Dead pets

I know many of you have grieved over losing pets. Losing one to a long-term illness is difficult. Losing one abruptly and needlessly increases the pain. My wife and I adopted the doggy at a Humane Society tent at some UT festival years ago. They told us her previous owner called her Sugar, so we decided to name her "Sugar." Such a good dog. So fucking loving. Just give her a Milkbone. So happy to see you. She'd lie on my chest, both of us snoring away on the couch while a late-night NBA game played on the TV. The kids next door have a basketball hoop. The kids are good at knocking down planks in the wooden fence separating the yards. I let Sugar out for her nightly whiz. It was too dark to notice that the kids had knocked down enough planks again to allow Sugar exit. She went wandering. She tried to cross Bancroft toward UT Hall. She didn't know that vehicles don't stop for small, friendly dogs walking across the street. Sugar had big brown eyes. Her little tail would wag like a whip and she'd give that dog smile when you came in from work. How could you not smile back, then give your little dog a hug?

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Condolences...

“Political correctness is a doctrine, fostered by a delusional, illogical minority, and rabidly promoted by an unscrupulous mainstream media, which holds forth the proposition that it is entirely possible to pick up a turd by the clean end.”

Right-wing, left-wing or whatever persuasion of politics doesn't seem to matter when one loses a pet. God bless you.

Patience is a great virtue.

I've lost pets....and I've lost family.....

Neither is easy...

But pets are pets and family is family....

Just be careful not to confuse the two...

If you die in the house...you dog will eventually eat you when he runs out of food...

I doubt your family would do the same...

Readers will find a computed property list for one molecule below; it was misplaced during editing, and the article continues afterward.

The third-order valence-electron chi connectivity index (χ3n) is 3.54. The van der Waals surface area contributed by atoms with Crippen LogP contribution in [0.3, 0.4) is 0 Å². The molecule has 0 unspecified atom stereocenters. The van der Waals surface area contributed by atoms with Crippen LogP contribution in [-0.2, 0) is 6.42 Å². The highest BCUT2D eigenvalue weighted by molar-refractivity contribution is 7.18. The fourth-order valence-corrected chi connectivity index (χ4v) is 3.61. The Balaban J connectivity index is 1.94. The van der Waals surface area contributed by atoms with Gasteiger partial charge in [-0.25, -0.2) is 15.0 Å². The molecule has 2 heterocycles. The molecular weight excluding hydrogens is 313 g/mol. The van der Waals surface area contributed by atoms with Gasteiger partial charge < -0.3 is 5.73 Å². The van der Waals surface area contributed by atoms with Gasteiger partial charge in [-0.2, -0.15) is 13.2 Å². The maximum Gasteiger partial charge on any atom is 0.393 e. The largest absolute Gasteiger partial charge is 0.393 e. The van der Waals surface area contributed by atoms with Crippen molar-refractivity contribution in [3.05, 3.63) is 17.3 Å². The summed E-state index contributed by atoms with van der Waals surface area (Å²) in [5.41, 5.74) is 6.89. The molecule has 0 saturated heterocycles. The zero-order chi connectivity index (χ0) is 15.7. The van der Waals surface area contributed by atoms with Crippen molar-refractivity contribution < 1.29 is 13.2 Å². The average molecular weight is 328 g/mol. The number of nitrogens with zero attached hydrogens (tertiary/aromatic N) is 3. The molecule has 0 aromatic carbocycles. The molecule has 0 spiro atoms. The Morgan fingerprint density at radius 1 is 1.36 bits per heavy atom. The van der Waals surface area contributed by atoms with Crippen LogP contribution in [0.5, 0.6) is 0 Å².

Just sayin'....

PS....get a puppy and call your family...

“Political correctness is a doctrine, fostered by a delusional, illogical minority, and rabidly promoted by an unscrupulous mainstream media, which holds forth the proposition that it is entirely possible to pick up a turd by the clean end.”

After you posted this " Everyone's name is "Mike" or "Mickey" around Saint Paddy's Day. So lay off, bastard. And since you're obviously a Frenchie, how did you did you get a first name like "Fred"? Did a kraut rape your granny during the occupation of Paris? Nothing against the French, but I long ago learned that they are the most effete, feeble people ever to populate the European continent. But at least you have a good, strong, German first name" I considered posting something ugly and mean about your dog. Then I realized it would only bring me down to your level.

Any statement I make is the opinion of me exercising my first amendment right to freedom of speech. Freedom of speech in the United States is protected by the First Amendment to the United States Constitution and is generally permitted.

Wow

I would never advocate violence against someone for their failings, their miserable, sad, and pathetic manifestations of their own profound unhappiness. But if someone chose to go upside your head with a baseball bat, most of us would not give a damn.

Thus illustrating once again that Libtards are prone to fits of violence over words...never know what you might say that will set one off....even merely quoting someone might do it.....

“Political correctness is a doctrine, fostered by a delusional, illogical minority, and rabidly promoted by an unscrupulous mainstream media, which holds forth the proposition that it is entirely possible to pick up a turd by the clean end.”

all the ridicule i've hurled at you on this site was totally undeserved and because of that, earlier today in the confessional, i admitted my sins to padre. father told me that because my ridicule was directed at a good catholic boy who never ridiculed anybody, who never said an unkind word, who has an unblemished soul, that my sins were mortal. so it looks like i'm going straight to hell. he said doing the ten 'our fathers' and 'hail marys' wouldn't make a difference. thank you for not coming down to 'my level,' fred. you are magnanimous. but tell you what, if you want to say something ugly and mean about my dog, go right fucking ahead. i don't give a flying fuck. neither would sugar. know what sugar would do if she met you? she'd walk up to you, sit, look up to you and smile, and hope she got patted on the head.

Patience is a great virtue.